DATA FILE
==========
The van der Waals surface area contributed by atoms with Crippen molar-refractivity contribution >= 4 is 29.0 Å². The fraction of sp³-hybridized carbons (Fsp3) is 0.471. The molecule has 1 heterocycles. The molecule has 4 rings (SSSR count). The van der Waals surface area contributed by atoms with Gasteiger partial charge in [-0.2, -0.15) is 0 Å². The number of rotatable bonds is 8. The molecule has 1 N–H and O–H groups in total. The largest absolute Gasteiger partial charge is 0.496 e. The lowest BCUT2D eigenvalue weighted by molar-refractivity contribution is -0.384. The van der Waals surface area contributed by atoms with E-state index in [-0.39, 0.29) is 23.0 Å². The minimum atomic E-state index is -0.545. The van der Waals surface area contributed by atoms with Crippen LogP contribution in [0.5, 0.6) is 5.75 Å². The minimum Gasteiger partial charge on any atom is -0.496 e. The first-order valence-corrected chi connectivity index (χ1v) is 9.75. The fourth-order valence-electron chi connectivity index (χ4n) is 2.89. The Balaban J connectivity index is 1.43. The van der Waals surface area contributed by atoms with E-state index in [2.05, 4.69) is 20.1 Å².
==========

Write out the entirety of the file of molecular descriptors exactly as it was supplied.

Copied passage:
The van der Waals surface area contributed by atoms with Crippen molar-refractivity contribution >= 4 is 29.0 Å². The fraction of sp³-hybridized carbons (Fsp3) is 0.471. The molecule has 1 heterocycles. The molecule has 4 rings (SSSR count). The van der Waals surface area contributed by atoms with Gasteiger partial charge in [-0.2, -0.15) is 0 Å². The number of rotatable bonds is 8. The molecule has 1 N–H and O–H groups in total. The largest absolute Gasteiger partial charge is 0.496 e. The lowest BCUT2D eigenvalue weighted by molar-refractivity contribution is -0.384. The van der Waals surface area contributed by atoms with E-state index in [-0.39, 0.29) is 23.0 Å². The minimum atomic E-state index is -0.545. The van der Waals surface area contributed by atoms with Crippen LogP contribution in [0.5, 0.6) is 5.75 Å². The minimum Gasteiger partial charge on any atom is -0.496 e. The first-order valence-corrected chi connectivity index (χ1v) is 9.75. The fourth-order valence-electron chi connectivity index (χ4n) is 2.89. The Balaban J connectivity index is 1.43. The van der Waals surface area contributed by atoms with E-state index in [2.05, 4.69) is 20.1 Å².